katbh wrote:Do you have so little money that you can not give some away. Charities are VERY tightly regulated in Singpapore - even the NKF were made accountable!


Who are you to determine how I should handle my finances? Whether I make $5k or $30k a month, it's none of your business how I choose to spend it. Maybe I do give it away, but just not to leaches on the street who think they're doing a 'good work', but now apparently it's just so they get a better score in O-levels?

If they're so tightly regulated, why are they allowed to bang on my door and harass me, and then only take money if I agree to a monthly donation by credit card? Sounds like a scam to me.

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Postby JR8 » Sun, 16 Jun 2013 9:43 pm

katbh wrote:Do you have so little money that you can not give some away. Charities are VERY tightly regulated in Singpapore - even the NKF were made accountable!


NKF, like Barings, super-tightly regulated - but only after the event.

How much money you might have, should have no bearing on that which you might wish to give away (proportionally).

Hectoring people into supposed 'charity' is in poor taste IMHO...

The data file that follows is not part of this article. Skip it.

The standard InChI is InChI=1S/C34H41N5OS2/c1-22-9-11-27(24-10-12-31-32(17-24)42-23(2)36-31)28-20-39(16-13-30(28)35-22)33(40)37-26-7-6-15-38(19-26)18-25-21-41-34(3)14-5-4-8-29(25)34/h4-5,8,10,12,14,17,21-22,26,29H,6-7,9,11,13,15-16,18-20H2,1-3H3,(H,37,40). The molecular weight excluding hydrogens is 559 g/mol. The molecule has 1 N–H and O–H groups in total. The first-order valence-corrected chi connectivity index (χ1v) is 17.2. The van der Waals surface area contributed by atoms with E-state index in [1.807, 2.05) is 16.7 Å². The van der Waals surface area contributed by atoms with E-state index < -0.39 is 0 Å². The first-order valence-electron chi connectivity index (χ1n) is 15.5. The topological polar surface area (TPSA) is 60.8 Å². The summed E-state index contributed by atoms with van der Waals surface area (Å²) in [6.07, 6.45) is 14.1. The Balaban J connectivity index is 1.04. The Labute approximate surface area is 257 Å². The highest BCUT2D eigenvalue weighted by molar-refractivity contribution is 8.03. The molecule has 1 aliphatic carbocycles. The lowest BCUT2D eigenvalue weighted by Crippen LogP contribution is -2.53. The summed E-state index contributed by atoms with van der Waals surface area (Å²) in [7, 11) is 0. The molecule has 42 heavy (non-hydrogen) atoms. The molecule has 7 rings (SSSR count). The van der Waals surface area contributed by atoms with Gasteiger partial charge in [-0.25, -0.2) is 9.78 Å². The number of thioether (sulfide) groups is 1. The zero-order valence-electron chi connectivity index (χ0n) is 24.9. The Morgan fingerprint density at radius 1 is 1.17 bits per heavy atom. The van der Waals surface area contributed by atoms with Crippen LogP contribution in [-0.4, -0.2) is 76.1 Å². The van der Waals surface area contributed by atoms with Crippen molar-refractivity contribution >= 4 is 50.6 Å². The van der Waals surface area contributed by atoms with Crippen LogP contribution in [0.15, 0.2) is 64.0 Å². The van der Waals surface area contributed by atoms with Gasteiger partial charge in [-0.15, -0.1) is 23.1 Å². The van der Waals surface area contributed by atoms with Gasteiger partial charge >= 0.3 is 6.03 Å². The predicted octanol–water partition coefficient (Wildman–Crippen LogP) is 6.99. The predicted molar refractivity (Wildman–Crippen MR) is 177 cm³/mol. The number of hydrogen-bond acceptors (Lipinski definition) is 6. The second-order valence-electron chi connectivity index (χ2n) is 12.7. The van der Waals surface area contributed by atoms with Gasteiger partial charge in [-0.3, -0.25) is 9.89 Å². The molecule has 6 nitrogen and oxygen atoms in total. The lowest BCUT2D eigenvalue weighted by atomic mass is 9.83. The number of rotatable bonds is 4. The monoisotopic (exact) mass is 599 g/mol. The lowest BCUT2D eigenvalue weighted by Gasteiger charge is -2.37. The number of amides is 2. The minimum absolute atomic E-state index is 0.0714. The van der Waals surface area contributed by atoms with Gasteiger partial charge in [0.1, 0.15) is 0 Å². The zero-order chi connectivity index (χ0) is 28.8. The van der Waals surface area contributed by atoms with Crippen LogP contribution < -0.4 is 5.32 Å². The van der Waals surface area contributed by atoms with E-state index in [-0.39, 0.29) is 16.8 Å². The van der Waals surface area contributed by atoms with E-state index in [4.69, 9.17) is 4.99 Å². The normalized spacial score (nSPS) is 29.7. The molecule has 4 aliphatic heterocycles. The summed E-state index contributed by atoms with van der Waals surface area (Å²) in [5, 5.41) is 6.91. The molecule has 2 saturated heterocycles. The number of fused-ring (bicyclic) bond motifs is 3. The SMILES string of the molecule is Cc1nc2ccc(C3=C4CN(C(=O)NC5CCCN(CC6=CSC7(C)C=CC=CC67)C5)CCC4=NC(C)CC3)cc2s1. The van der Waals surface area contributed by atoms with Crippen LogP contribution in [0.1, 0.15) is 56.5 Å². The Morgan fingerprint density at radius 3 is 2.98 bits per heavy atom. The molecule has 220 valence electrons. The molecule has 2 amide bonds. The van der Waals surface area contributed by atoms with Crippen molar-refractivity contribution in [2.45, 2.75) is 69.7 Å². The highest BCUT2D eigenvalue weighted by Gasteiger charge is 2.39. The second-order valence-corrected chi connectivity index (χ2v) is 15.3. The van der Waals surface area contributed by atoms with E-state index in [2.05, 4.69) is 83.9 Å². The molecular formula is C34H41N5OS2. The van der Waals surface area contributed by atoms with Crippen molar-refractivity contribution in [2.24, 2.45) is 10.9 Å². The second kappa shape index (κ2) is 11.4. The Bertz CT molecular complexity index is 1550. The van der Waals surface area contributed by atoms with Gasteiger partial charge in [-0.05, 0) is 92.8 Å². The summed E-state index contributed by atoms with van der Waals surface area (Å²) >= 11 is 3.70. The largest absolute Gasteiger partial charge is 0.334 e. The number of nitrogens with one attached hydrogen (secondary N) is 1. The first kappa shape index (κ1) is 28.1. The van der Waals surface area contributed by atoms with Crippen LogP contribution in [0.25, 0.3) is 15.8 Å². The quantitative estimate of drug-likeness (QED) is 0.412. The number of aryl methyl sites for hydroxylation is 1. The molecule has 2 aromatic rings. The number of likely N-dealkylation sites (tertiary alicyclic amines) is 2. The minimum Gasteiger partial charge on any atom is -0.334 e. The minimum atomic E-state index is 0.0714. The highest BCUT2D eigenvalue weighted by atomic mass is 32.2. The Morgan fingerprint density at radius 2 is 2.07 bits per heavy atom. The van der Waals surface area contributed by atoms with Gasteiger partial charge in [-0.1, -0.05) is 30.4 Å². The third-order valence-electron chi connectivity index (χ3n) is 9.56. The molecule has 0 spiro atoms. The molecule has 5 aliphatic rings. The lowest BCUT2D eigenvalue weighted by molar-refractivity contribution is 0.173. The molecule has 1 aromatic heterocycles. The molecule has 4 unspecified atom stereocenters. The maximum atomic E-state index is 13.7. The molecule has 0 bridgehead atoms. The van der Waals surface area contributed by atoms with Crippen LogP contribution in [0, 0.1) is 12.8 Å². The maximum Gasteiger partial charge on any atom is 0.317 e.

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sundaymorningstaple
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Postby sundaymorningstaple » Sun, 16 Jun 2013 9:52 pm

What do you expect...... :-|

Had they been a little more regulated, maybe that Ho from the CHC wouldn't have been able to rent that 25K/mo home in the US while trying to convince people that she could actually sing. Again, like charities, churches only taken to task after the fact.
Last edited by sundaymorningstaple on Sun, 16 Jun 2013 10:06 pm, edited 1 time in total.

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JR8
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Postby JR8 » Sun, 16 Jun 2013 10:00 pm

Well, in as many words...

'Do you have so little money that you can not give some away', is to me crass: As who is to stand as my, or your, judge?

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Postby Strong Eagle » Mon, 17 Jun 2013 1:17 am

There are plenty of thieves in the USA.